There’s no debating that connecting with nature makes us feel good.
According to Harvard, the health benefits of spending time outdoors include: increase in vitamin D (known for fighting osteoporosis, cancer, depression and heart attacks), increased happiness, improved concentration and faster healing.
On a spiritual level, being in nature enhances our sense of connection and community, vital elements for human existence.
In our busy, technology-driven lives, how can we easily connect with nature?
To help get you started, try these beginners steps to connecting with nature.
Go for a walk in nature
“In every walk with Nature one receives far more than he seeks.” ~ John Muir
Along with Muir, many great writers, artists and naturalists have professed the benefits of walking in nature. From a health perspective, natural light promotes healing and happiness, fresh air is good for the lungs, and the calming pace of nature soothes emotions and clears the mind.
The meditative pace of walking leaves time to observe your natural surroundings. By walking in familiar surrounds, over time you’ll observe changes in the natural environment; perhaps trees losing their leaves in Winter, an increase in bird activity in Spring, tidal changes and moon phases. When we start to observe the rhythms and cycles of nature, we deepen our connection to the Earth.
Sit in nature
If walking is not your thing, then simply sit in nature and observe.
‘To the mind that is still, the whole universe surrenders.” ~ Lao Tzu.
Whether in nature you allow yourself to slip into meditation or increase your awareness on what is happening in the natural world, both provide an avenue for stilling the mind. Perhaps find a quiet spot. I find sunrise a great time of day for gratitude and intention setting, and dusk for clearing the mind of the day’s activity.
It doesn’t have to be an elaborate vegetable patch or prize winning blooms, you can start small. Grow some herbs in a pot; weed and fertilise an existing (perhaps neglected) garden bed or plant a native tree in your garden. Most states in Australia have a Free Native Plant Program, so check your local council website for details. The very act of nurturing something instills connection.
Walk Barefoot on the Earth
Also known as ‘Earthing’, walking barefoot on the grass, sand or in water (particularly the ocean for it’s high magnesium content) balances out the positive electrons in our bodies from our technology-based lives.
Earthing is said to reduce inflammation, improve sleep, increase energy, lower stress, improve blood pressure and blood flow, and relieve muscle tension and headaches to name a few.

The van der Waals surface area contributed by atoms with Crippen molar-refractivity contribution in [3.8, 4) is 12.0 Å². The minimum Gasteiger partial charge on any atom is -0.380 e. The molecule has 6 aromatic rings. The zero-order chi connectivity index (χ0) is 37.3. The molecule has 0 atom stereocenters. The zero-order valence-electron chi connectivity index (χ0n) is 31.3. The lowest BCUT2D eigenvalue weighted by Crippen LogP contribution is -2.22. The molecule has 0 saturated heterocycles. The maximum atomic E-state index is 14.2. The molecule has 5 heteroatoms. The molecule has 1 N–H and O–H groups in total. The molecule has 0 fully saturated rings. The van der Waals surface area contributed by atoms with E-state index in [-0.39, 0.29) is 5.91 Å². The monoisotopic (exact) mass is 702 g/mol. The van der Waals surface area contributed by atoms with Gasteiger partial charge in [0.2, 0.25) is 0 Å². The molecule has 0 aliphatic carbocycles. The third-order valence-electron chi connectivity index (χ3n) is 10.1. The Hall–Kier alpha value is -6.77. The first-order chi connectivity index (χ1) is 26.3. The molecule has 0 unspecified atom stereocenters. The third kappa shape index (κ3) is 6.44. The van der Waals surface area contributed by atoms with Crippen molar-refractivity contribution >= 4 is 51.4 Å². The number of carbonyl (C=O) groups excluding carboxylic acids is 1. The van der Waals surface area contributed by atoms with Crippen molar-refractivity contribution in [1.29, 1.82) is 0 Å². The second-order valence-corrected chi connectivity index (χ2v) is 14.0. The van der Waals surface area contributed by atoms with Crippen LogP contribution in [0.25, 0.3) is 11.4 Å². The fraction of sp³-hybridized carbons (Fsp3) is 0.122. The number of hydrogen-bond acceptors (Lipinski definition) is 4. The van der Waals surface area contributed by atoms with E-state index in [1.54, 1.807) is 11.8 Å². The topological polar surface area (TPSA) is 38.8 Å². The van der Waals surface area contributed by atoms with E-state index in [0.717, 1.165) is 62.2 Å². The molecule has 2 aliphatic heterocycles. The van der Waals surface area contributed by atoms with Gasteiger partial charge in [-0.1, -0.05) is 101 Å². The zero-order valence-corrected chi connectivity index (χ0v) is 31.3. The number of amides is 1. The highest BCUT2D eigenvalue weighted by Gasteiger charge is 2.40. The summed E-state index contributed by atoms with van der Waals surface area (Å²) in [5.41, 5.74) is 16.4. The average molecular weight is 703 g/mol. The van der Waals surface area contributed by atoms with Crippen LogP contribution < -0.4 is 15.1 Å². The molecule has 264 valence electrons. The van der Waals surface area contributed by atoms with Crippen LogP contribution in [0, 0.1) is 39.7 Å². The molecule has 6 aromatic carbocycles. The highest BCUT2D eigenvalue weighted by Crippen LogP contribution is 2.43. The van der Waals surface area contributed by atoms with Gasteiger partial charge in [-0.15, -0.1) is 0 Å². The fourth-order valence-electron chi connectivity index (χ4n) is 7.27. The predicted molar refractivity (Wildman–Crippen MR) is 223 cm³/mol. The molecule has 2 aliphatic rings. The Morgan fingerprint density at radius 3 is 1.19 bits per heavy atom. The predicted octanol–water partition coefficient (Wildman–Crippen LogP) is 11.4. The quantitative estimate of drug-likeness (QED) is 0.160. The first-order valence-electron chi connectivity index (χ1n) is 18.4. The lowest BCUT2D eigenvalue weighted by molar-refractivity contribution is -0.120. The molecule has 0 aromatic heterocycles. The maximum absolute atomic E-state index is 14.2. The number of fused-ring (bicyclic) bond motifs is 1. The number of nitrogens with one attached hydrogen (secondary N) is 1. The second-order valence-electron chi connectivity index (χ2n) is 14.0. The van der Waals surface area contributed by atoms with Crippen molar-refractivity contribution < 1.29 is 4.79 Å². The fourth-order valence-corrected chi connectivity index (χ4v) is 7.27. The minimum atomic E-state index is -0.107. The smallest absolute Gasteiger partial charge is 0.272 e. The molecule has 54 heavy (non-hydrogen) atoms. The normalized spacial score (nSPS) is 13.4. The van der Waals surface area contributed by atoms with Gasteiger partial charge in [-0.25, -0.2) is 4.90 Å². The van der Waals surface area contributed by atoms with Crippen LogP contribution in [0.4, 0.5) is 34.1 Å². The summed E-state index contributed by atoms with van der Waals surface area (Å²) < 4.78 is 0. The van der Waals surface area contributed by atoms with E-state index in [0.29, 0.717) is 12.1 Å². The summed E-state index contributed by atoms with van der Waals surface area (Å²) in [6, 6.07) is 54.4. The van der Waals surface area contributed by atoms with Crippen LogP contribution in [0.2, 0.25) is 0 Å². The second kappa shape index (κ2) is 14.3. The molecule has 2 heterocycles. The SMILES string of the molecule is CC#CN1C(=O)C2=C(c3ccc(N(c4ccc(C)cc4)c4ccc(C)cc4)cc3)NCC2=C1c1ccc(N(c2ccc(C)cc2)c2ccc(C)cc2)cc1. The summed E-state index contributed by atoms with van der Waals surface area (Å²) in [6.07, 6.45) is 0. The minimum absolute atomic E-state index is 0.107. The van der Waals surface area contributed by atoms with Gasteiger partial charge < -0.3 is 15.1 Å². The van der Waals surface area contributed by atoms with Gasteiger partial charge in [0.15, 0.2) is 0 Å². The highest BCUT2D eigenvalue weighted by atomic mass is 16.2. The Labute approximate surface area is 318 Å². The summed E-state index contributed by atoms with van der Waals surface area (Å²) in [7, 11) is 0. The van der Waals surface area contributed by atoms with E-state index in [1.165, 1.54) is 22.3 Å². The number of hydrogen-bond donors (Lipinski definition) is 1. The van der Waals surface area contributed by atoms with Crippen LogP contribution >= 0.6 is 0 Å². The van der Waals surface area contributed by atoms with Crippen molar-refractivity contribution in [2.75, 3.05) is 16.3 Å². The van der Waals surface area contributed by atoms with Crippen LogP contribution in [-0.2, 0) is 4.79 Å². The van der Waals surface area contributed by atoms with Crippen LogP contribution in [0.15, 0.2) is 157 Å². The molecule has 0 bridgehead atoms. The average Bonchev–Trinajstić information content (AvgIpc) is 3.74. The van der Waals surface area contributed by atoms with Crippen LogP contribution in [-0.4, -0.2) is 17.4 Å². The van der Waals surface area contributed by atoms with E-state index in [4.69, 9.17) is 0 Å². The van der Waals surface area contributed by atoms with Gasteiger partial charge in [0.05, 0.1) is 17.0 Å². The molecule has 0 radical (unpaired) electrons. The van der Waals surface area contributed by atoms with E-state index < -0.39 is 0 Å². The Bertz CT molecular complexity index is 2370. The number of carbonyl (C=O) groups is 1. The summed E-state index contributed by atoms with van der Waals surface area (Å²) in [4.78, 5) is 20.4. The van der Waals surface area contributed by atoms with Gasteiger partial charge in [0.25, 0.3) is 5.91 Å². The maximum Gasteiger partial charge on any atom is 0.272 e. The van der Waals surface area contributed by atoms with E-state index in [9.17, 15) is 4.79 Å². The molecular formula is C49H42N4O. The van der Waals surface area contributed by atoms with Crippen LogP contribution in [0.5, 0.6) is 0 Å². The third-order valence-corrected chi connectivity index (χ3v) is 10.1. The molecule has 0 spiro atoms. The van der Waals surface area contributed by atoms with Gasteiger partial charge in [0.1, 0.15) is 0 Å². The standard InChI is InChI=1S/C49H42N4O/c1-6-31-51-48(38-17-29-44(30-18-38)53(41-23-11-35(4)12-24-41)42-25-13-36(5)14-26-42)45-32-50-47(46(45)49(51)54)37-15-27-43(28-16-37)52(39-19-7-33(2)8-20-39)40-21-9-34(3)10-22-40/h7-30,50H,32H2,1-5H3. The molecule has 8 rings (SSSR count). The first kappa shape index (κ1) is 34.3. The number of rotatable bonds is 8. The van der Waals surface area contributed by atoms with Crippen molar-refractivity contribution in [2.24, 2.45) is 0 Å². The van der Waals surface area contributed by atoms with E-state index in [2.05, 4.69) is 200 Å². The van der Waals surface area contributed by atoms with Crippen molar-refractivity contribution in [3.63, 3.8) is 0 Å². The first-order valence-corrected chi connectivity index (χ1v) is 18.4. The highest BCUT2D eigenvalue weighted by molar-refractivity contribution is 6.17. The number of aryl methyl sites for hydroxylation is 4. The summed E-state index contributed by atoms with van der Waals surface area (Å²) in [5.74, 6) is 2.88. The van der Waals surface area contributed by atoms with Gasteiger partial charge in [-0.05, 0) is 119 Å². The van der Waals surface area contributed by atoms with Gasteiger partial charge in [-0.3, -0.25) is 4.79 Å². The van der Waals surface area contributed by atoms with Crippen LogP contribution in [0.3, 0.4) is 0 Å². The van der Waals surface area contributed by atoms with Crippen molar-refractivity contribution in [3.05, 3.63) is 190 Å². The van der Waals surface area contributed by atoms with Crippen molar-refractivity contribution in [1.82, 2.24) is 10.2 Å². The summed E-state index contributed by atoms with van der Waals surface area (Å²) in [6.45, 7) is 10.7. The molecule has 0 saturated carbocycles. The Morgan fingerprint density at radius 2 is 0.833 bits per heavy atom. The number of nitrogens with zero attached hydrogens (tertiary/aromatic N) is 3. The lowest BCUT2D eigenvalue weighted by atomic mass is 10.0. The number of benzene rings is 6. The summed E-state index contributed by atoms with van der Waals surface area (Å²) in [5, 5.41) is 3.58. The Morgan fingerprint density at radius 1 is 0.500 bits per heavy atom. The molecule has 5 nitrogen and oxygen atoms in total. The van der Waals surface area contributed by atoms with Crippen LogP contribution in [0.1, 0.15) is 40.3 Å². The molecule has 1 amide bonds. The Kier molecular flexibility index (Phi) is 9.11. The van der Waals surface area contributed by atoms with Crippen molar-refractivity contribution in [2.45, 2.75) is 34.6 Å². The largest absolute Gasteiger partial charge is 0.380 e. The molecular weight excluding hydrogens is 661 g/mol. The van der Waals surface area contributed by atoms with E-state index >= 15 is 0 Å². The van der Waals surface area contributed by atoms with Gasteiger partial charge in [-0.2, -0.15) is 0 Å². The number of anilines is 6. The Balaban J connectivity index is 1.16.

After a day in the office or indoors, kick off your shoes and walk barefoot on the Earth. Perhaps you can water your garden at the same time.
Become an Ornithologist
This may be a little unconventional, but as the mother to a budding little bird-lover I can vouch for the benefits.
Our home backs onto a nature reserve, habitat to an array of bird species. We also live close to the Bay – home to a diverse selection of shorebirds, all with their own unique characteristics.
Invest in a bird book and start identifying the native birds that frequent your area. It’s great education for little ones.
We have gone one step further and have a birdbath in the backyard. It enables my children to have a connection to animals without keeping birds in captivity. We have a few resident kookaburras and a cheeky butcherbird that are quite taken with the welcoming reception they receive.
Blind Contour drawing
Blind contour drawing places emphasis on observing the subject rather than the finished product. It heightens awareness and enables you to see the details of your subject.
You don’t need to be an artist to practice contour drawing. Take a pencil/pen and paper. Sit somewhere comfortable in nature and choose something to draw – landscape, flora or fauna. Spend time observing your subject – notice the details. Then without looking away from your natural subject, draw the outline in a single line. You can retrace or draw finer detail; all without lifting your pencil from the paper.
Contour drawing is a preliminary sketching technique used by artists to acquaint themselves with their subject. You’ll begin to notice intricate details that you may have previously overlooked.
Read more: http://www.wildplacesyoga.com.au/beginners-guide-to-connecting-with-nature/